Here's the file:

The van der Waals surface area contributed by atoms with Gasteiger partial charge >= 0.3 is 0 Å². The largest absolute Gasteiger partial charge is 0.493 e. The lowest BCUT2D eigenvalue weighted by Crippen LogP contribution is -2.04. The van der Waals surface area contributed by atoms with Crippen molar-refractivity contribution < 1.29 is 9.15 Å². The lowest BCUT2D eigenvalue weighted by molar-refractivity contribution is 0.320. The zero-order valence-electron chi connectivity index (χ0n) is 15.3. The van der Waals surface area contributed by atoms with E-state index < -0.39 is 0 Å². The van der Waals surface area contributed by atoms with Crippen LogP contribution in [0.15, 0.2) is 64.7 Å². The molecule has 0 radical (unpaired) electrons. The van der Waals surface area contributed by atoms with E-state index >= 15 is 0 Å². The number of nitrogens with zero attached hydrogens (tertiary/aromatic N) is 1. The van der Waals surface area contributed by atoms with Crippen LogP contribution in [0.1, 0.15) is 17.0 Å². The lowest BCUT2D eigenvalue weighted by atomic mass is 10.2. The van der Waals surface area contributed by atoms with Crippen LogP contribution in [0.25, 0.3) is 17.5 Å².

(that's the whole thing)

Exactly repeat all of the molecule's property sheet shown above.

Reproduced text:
The van der Waals surface area contributed by atoms with Gasteiger partial charge >= 0.3 is 0 Å². The largest absolute Gasteiger partial charge is 0.493 e. The lowest BCUT2D eigenvalue weighted by Crippen LogP contribution is -2.04. The van der Waals surface area contributed by atoms with Crippen molar-refractivity contribution < 1.29 is 9.15 Å². The lowest BCUT2D eigenvalue weighted by molar-refractivity contribution is 0.320. The zero-order valence-electron chi connectivity index (χ0n) is 15.3. The van der Waals surface area contributed by atoms with E-state index < -0.39 is 0 Å². The van der Waals surface area contributed by atoms with Crippen LogP contribution in [0.15, 0.2) is 64.7 Å². The molecule has 0 radical (unpaired) electrons. The van der Waals surface area contributed by atoms with E-state index >= 15 is 0 Å². The number of nitrogens with zero attached hydrogens (tertiary/aromatic N) is 1. The van der Waals surface area contributed by atoms with Crippen LogP contribution in [0.1, 0.15) is 17.0 Å². The lowest BCUT2D eigenvalue weighted by atomic mass is 10.2. The van der Waals surface area contributed by atoms with Crippen LogP contribution in [0.25, 0.3) is 17.5 Å².